Can Your Dog Be a Therapy Dog? How to Tell if Your Dog Is a Good Fit · The Wildest

Skip to main content

Does Your Dog Have Therapy Dog Potential?

Renowned animal behaviorist Patricia McConnell, PhD, on what it takes to be a great therapy dog.

by Patricia McConnell, PhD
Updated June 14, 2022
A couple laying on a bed with a dog.
thefunkship / Stocksy

I wish I could say I’m making this up but I once had a client tell me, “My dog would be perfect as a therapy dog — perfect. You just have to help me stop him from biting so much.” He had the best of intentions, but his pathologically shy and potentially dangerous dog was no better suited to therapy work than I am to being a ballerina.

Numerous studies have shown the physical and emotional health benefits of dogs. Therapy dog work brings those amazing benefits to vulnerable folks in hospitals and senior centers, and it makes my heart all warm and gooey to think of the great work they do. Currently, an estimated 30,000 teams of therapy dogs and handlers are certified through Pet Partners and Therapy Dogs International, and there is little doubt that they are enriching the lives of thousands of people across the country.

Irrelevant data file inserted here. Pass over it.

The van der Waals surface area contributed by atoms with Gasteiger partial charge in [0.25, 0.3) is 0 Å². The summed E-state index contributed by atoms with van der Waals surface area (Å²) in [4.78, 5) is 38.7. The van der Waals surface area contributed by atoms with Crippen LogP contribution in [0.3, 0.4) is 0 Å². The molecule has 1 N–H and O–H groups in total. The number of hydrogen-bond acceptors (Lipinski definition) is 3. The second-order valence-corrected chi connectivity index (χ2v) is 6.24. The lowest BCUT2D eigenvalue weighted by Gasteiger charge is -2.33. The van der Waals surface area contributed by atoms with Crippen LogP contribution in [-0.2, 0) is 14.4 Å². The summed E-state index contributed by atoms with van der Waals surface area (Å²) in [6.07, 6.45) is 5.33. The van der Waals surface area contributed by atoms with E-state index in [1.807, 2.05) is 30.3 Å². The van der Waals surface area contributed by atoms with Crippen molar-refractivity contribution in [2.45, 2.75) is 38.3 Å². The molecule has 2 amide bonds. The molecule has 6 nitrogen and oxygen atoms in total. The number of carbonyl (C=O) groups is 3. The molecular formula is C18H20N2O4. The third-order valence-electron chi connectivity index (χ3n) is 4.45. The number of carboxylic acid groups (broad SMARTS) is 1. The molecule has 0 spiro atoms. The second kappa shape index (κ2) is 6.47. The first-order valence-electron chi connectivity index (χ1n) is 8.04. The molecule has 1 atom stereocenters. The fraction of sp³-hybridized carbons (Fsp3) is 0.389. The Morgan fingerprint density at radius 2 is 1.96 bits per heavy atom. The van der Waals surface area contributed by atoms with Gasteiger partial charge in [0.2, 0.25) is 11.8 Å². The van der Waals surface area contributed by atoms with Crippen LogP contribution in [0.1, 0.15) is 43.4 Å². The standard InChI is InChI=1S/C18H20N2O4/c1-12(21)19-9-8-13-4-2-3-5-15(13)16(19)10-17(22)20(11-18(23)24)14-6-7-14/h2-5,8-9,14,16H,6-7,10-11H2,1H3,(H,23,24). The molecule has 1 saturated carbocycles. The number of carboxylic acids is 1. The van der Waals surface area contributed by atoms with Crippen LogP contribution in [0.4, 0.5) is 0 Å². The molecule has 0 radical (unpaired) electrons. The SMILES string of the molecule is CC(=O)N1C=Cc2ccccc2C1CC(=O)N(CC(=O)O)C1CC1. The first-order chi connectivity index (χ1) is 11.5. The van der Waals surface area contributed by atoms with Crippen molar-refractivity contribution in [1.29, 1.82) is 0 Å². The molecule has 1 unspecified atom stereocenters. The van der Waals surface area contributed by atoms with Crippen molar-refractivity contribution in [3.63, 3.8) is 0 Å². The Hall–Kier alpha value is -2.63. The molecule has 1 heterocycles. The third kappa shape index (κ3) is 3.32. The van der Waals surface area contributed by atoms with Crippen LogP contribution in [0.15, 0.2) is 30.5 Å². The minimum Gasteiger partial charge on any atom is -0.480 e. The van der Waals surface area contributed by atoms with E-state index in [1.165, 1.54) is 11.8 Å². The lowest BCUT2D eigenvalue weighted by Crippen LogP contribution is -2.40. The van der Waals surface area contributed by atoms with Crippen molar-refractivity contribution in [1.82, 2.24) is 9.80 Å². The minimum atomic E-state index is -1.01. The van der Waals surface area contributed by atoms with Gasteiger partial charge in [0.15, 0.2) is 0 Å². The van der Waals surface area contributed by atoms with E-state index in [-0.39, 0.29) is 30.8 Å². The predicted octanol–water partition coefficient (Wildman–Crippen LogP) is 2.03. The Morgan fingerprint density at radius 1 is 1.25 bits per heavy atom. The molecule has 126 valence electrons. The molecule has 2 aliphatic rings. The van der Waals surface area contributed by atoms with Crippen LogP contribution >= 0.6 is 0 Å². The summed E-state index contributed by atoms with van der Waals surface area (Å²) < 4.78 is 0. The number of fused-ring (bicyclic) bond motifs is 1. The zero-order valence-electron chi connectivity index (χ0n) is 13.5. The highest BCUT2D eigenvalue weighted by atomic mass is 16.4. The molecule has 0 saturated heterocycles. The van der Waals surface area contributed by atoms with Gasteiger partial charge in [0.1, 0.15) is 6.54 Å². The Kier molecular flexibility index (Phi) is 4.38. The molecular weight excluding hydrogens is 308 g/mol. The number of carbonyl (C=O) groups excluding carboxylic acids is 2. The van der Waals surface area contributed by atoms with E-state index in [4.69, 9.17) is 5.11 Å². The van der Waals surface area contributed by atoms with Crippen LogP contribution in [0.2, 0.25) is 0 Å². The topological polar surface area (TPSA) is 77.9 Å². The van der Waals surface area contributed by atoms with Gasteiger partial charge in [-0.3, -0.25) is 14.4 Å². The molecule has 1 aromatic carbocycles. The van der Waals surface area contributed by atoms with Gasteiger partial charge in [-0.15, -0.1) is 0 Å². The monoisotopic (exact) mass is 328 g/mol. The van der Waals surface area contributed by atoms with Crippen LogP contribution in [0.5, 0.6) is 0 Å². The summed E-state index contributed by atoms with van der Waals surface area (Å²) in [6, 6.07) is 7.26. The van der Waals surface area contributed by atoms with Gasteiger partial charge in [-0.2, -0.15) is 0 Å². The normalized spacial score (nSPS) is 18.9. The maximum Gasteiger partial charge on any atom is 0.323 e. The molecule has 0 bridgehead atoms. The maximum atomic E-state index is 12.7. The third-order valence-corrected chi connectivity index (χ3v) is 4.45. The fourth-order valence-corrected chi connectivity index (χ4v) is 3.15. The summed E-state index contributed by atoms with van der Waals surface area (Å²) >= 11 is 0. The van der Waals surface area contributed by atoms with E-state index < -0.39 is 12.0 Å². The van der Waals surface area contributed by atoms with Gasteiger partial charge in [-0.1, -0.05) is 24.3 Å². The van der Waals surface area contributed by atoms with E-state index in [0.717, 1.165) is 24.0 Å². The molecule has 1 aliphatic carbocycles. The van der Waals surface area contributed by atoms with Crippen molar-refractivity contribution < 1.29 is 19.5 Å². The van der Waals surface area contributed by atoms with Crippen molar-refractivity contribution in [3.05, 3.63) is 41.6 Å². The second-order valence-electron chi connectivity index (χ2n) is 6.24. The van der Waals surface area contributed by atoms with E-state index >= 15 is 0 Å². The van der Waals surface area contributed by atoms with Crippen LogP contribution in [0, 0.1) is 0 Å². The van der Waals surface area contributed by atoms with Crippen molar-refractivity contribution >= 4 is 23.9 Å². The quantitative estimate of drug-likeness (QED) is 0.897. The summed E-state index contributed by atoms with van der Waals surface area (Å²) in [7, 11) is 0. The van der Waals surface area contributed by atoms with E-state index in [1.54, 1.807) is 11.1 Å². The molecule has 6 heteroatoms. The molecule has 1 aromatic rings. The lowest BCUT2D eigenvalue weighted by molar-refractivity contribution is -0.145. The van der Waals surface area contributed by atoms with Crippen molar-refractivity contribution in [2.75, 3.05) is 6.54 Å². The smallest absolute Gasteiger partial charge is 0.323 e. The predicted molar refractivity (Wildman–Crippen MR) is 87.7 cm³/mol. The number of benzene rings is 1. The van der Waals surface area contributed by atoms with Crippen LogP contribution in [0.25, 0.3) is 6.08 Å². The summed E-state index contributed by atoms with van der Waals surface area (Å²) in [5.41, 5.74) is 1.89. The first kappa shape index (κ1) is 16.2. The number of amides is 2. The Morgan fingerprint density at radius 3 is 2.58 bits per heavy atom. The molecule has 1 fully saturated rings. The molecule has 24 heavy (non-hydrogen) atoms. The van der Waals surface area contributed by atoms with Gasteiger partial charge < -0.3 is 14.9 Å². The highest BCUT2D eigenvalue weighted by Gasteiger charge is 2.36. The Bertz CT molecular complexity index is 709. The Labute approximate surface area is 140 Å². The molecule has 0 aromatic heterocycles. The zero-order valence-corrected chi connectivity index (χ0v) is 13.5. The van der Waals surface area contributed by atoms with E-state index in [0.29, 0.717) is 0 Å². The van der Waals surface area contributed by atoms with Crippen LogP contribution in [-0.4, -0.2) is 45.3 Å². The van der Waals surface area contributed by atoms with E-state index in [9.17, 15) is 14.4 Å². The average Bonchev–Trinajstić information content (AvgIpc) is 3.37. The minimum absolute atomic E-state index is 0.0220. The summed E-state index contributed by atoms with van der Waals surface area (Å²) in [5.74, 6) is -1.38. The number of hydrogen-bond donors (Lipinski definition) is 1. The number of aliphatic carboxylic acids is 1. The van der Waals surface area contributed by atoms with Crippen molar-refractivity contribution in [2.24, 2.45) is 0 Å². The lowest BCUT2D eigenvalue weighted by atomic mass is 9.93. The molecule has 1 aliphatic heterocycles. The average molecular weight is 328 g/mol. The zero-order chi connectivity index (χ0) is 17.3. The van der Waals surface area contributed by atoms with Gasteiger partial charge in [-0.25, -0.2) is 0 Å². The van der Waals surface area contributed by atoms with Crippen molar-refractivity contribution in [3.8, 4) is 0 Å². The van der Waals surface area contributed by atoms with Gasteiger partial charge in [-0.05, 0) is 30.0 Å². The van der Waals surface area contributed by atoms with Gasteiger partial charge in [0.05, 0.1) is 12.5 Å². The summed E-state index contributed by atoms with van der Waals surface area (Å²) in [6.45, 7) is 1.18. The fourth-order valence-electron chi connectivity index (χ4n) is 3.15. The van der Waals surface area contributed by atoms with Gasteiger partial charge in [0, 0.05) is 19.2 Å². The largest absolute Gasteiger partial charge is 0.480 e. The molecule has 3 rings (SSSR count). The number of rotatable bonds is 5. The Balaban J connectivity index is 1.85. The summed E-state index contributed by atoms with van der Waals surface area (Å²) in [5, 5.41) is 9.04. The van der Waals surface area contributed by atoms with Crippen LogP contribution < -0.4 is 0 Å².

What do therapy dogs do?

A good dog-and-handler team does a lot more than just make people feel fleetingly happy. True therapy dogs — dogs who participate in structured programs designed by health care professionals (Animal-Assisted Therapy, or AAT) — can decrease pain, improve mobility, speed up post-surgery healing and even calm autistic children as well as increase their social interactions. That’s a pretty impressive body of work, and it is just the shortlist.

A larger number of dogs and handlers participate in work called Animal-Assisted Activities (AAA), in which teams visit hospitalized children and senior-center residents. The petting, tricks and furry companionship can stimulate the release of massive quantities of the world’s greatest drug, the neurohormone oxytocin.